- Neighbouring countries have surpassed Singapore
The previous regime refused to mention it and kept churning out repetitive statements about how Singapore football is developing so when Fandi bared his chest out with a no-holds barred admission that we were not good enough, it was bold and refreshing.
What Fandi Ahmad said: “No disrespect to them (the other countries), yes, they are better than us. The last few years all the teams in the region have passed us but I think now is the time where players must wake up, the fans must be behind us and we have to do a good job.”
Now that we are clear where we stand, it is important to remember how we became four-time ASEAN champions. It was by allowing the coach to select his players and playing to our strengths.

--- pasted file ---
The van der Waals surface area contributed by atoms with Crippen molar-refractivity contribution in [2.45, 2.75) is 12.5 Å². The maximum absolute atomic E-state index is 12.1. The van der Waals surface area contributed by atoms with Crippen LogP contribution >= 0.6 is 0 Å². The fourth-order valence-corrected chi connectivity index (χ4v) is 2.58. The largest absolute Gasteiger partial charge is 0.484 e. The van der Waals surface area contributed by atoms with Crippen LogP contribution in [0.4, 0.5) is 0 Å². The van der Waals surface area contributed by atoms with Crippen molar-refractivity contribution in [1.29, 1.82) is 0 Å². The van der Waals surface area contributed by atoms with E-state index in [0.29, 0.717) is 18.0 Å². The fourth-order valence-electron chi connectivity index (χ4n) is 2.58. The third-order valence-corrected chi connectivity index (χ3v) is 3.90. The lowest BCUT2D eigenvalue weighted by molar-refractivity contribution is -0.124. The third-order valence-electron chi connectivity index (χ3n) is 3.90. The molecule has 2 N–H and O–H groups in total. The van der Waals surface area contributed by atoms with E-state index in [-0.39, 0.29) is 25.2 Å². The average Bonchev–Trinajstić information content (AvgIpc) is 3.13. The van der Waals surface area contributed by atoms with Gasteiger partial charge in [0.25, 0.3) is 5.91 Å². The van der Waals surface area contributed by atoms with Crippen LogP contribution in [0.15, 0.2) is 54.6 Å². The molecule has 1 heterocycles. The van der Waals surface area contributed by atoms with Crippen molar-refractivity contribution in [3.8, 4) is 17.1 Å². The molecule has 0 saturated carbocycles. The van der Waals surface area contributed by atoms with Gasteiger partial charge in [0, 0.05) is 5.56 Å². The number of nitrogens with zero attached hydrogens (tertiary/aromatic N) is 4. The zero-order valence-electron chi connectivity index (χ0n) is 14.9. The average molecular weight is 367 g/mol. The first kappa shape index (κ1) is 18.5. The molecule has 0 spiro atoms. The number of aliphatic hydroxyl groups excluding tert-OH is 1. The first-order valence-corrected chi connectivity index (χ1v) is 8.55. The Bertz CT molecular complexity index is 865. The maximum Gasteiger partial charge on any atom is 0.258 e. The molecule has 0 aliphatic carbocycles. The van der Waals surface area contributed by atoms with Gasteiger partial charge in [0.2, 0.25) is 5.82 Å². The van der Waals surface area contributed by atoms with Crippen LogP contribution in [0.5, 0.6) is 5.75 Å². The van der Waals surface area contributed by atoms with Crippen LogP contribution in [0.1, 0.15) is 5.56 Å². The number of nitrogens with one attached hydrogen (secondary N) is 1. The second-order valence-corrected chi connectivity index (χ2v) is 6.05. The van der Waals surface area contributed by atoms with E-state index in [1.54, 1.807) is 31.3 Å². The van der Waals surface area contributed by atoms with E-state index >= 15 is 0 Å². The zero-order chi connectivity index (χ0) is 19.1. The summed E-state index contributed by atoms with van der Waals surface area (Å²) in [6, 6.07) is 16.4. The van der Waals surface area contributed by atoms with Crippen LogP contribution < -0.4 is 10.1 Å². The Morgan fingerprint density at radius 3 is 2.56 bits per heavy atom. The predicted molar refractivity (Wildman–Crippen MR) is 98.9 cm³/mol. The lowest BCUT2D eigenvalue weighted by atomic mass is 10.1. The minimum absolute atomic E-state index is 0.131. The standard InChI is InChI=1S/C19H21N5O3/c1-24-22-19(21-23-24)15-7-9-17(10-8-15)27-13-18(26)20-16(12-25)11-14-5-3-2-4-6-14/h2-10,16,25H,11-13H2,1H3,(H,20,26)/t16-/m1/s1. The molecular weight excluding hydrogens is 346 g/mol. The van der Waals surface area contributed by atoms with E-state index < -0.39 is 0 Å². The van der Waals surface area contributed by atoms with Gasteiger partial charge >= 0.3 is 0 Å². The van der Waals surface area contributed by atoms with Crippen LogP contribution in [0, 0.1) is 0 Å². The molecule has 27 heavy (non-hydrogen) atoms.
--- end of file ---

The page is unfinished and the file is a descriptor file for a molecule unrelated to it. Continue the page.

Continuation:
Singapore went into the 2012 tournament under Radojko Avramovic with critics claiming that they were not title contenders and the Lions came back with the trophy. 2018 could go down in the same vein.
Now let the man get on with his job and hope that we can reignite the fighting spiriting that has been missing in the last few years.
- Bringing legendary inspiration to the bench
The players who will represent the Lions at the Suzuki Cup all grew up hearing stories about Fandi’s playing career and when he walks into the room, they will more than likely be respectful of the legendary figure.
But Fandi knows he alone cannot inspire change in his team, and so the enlistment of former Lions S. Subramani and Noh Alam Shah is aimed at boosting the squad’s morale.